Global economic growth is now at its strongest and most synchronised since the 2008 financial crisis and, as if adding fuel to the fire, Donald Trump’s tax cuts have provided a further boost.
However, paradoxically, this makes us more, rather than less, concerned about the outlook for both equity and bond markets.
After one of the weakest recoveries on record, strong economic and profits growth is finally starting to feed through into rising wages. As the chart shows, leading indicators of US wage growth, are now pointing to wage inflation returning to, or exceeding, the levels seen before the financial crisis.
Whilst this is undoubtedly good news for workers, it poses a growing problem for those charged with setting the appropriate level of interest rates.
With unemployment in the US now closing in on the low rates last seen in the 1960s, which ended with a sudden shift to a far more inflationary world, we believe the US Federal Reserve will soon find itself in the difficult position of being ‘damned if they do… and damned if they don’t’.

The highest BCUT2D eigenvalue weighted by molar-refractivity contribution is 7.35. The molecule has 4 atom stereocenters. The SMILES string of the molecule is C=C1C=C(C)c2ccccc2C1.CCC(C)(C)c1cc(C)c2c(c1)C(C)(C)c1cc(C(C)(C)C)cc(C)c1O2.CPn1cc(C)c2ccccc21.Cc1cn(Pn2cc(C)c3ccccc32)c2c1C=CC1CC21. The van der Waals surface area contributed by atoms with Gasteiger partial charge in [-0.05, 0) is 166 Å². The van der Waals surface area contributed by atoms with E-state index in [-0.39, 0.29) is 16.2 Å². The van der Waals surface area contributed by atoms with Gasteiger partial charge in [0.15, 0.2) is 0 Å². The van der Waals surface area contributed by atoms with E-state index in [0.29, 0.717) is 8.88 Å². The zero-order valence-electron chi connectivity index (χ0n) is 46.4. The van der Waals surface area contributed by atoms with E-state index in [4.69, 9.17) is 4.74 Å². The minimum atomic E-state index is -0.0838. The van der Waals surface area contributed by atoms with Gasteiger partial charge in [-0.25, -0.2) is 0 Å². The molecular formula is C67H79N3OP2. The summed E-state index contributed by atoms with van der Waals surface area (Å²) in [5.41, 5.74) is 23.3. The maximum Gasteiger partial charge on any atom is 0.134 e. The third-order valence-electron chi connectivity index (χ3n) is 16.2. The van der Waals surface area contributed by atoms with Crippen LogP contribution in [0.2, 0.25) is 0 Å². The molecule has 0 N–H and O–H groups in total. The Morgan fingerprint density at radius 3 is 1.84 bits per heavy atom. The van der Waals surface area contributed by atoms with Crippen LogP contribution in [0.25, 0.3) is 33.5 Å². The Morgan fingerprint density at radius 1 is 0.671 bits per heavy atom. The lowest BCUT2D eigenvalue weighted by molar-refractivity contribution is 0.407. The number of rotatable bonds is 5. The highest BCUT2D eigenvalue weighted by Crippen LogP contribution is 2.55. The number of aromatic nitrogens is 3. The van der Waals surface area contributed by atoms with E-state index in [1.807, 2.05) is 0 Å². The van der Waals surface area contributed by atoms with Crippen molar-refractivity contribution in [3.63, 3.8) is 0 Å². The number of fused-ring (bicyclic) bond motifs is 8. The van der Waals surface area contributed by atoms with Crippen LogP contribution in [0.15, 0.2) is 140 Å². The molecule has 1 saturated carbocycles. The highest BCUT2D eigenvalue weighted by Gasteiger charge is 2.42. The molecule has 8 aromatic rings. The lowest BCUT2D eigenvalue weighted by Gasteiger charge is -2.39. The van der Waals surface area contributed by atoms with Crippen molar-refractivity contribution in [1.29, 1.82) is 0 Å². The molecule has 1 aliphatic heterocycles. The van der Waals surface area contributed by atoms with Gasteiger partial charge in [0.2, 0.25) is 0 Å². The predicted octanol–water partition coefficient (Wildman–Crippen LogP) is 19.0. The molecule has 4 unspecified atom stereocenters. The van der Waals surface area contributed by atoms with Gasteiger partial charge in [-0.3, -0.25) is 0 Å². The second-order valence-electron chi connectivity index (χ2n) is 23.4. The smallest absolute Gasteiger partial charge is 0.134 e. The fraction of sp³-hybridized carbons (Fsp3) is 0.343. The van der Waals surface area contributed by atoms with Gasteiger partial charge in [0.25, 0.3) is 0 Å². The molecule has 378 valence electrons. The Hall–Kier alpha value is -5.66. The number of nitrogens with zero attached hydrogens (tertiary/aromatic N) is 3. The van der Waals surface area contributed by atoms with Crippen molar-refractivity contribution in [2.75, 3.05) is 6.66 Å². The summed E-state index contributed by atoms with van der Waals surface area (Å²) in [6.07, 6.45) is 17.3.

If the Fed raises interest rates faster or further than the market currently expects, then there is a real danger that this is more than an indebted global economy can tolerate, and certainly more than fragile financial markets can bear – just look at how stock markets reacted in February.
However, if the Fed shies away from tightening financial conditions sufficiently, fearful of the impact on both the financial and real economy, then inflation pressures are likely to mount and both equity and bond markets could sell off regardless.
At Ruffer we hold index-linked bonds to protect against higher inflation, but the road to this inflation could be bumpy. We fear markets may get more, rather than less, dangerous as the year progresses.
Chart source: Bureau for Labor Statistics, NFIB, Regional Federal Reserve Banks, Ruffer LLP